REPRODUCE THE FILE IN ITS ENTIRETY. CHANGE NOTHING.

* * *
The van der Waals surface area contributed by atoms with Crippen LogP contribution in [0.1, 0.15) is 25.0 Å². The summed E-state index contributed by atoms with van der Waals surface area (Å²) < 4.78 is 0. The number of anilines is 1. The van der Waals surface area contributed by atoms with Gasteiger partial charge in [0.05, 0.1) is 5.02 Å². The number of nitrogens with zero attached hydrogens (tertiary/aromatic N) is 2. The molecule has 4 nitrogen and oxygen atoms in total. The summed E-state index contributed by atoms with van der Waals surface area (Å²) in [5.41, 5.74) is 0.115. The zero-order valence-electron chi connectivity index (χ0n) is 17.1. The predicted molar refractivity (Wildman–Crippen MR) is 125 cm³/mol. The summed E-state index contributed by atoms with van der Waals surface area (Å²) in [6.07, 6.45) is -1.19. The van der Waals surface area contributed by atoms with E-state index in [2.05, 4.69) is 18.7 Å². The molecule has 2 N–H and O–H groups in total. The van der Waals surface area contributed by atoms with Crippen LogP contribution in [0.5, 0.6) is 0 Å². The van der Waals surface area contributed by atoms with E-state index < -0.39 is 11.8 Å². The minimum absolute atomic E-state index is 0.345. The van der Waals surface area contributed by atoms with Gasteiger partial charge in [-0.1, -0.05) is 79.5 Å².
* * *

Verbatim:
The van der Waals surface area contributed by atoms with Crippen LogP contribution in [0.1, 0.15) is 25.0 Å². The summed E-state index contributed by atoms with van der Waals surface area (Å²) < 4.78 is 0. The number of anilines is 1. The van der Waals surface area contributed by atoms with Gasteiger partial charge in [0.05, 0.1) is 5.02 Å². The number of nitrogens with zero attached hydrogens (tertiary/aromatic N) is 2. The molecule has 4 nitrogen and oxygen atoms in total. The summed E-state index contributed by atoms with van der Waals surface area (Å²) in [5.41, 5.74) is 0.115. The zero-order valence-electron chi connectivity index (χ0n) is 17.1. The predicted molar refractivity (Wildman–Crippen MR) is 125 cm³/mol. The summed E-state index contributed by atoms with van der Waals surface area (Å²) in [6.07, 6.45) is -1.19. The van der Waals surface area contributed by atoms with E-state index in [2.05, 4.69) is 18.7 Å². The molecule has 2 N–H and O–H groups in total. The van der Waals surface area contributed by atoms with Crippen LogP contribution in [0.5, 0.6) is 0 Å². The van der Waals surface area contributed by atoms with E-state index < -0.39 is 11.8 Å². The minimum absolute atomic E-state index is 0.345. The van der Waals surface area contributed by atoms with Gasteiger partial charge in [-0.1, -0.05) is 79.5 Å².